In 1912 a French scientist named Louis-Camille Maillard discovered how AGEs form in food. Maillard was the first to explain the chemical reaction – subsequently named the Maillard reaction – results from the browning of certain foods when cooked, such as bread crust and meat. Scientists have researched AGEs for the past 20 years, and are increasingly focused on food sources of these compounds.
Why Do Advanced Glycation End-Products Form?
Advanced glycation end-products build up naturally in the body as we grow older. While high blood sugar is the main culprit, high cholesterol also accelerates the build of AGEs. We get advanced glycation end-products through our diet, as well. Components of certain foods called dietary advanced glycation end-products (dAGEs) contribute to the levels of AGEs in our body and also increase the risk of diseases such as kidney disease and atherosclerosis. Scientists do not fully understand how well the AGEs we consume from foods are absorbed by the gut, nor whether vitamins and other nutrients influence their effects on the body.
Advanced Glycation End-Products and Diabetes
Scientists strongly suspect that advanced glycation end-products are involved in the progression of diabetes and the complications of the disease.
In diabetics, uncontrolled blood sugar leads to higher risks of all kinds of complications, including heart disease, stroke, kidney disease, amputations, and blindness. Scientists have not conclusively fingered AGEs as the culprit behind these complications, but in my book, they are the number one suspect.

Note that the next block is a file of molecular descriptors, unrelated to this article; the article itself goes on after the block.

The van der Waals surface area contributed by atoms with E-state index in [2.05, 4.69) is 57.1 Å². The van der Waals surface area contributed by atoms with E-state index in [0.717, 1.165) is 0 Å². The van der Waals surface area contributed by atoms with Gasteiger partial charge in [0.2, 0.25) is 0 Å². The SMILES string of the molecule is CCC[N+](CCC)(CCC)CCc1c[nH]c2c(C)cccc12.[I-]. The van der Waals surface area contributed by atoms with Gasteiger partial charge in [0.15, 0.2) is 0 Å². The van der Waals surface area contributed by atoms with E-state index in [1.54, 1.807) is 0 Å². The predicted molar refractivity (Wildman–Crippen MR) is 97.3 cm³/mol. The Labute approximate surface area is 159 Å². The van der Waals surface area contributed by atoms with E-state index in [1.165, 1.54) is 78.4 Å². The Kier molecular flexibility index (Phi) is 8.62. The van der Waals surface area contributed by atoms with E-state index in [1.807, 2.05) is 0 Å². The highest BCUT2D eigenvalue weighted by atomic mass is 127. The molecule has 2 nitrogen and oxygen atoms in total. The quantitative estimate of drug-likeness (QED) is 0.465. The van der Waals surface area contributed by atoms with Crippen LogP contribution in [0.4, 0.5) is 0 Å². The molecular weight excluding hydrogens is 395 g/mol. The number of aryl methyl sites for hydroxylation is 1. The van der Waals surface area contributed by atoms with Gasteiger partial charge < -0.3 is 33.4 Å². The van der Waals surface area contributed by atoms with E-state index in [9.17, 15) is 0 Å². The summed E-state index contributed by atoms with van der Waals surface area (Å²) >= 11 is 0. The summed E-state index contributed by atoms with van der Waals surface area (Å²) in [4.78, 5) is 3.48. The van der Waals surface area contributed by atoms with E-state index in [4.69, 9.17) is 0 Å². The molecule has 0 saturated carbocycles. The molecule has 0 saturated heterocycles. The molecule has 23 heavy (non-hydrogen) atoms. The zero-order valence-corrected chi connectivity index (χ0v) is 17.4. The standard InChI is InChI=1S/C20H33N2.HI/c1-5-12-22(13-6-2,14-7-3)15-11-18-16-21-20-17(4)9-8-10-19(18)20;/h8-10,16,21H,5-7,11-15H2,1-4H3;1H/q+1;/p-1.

Research on Advanced Glycation End-Products
The strongest research evidence studies the effects of AGEs in humans. However, a research experiment in which scientists fed a diet high in AGEs to mice is very telling.
Dietary AGEs Induce Diabetes in Mice
While human studies are far more reliable, mouse studies can add insight because researchers can do things to mice that would be unethical to humans. Furthermore, mice develop diseases much faster than humans, who take decades to develop chronic disease. For example, in a study published in Diabetes, the journal of the American Diabetes Association, a team of researchers at New York’s Mount Sinai Medical Center (MSMC) fed lab mice a diet high in AGEs and compared them to normally fed controls. The MSMC researchers found that the mice on a diet high in dietary AGEs were significantly more like to develop diabetes when compared to controls. The researchers divided the mice into three groups: a) a high-fat diet high in AGEs b) high-fat diet low in AGEs c) normally fed control mice.
After waiting for six months, the human equivalent of 34 years, 75% of the mice on the high AGE diet developed diabetes, while none of the mice on the low AGE diet developed the condition. The mice on the two high-fat diets gained similar amounts of body weight.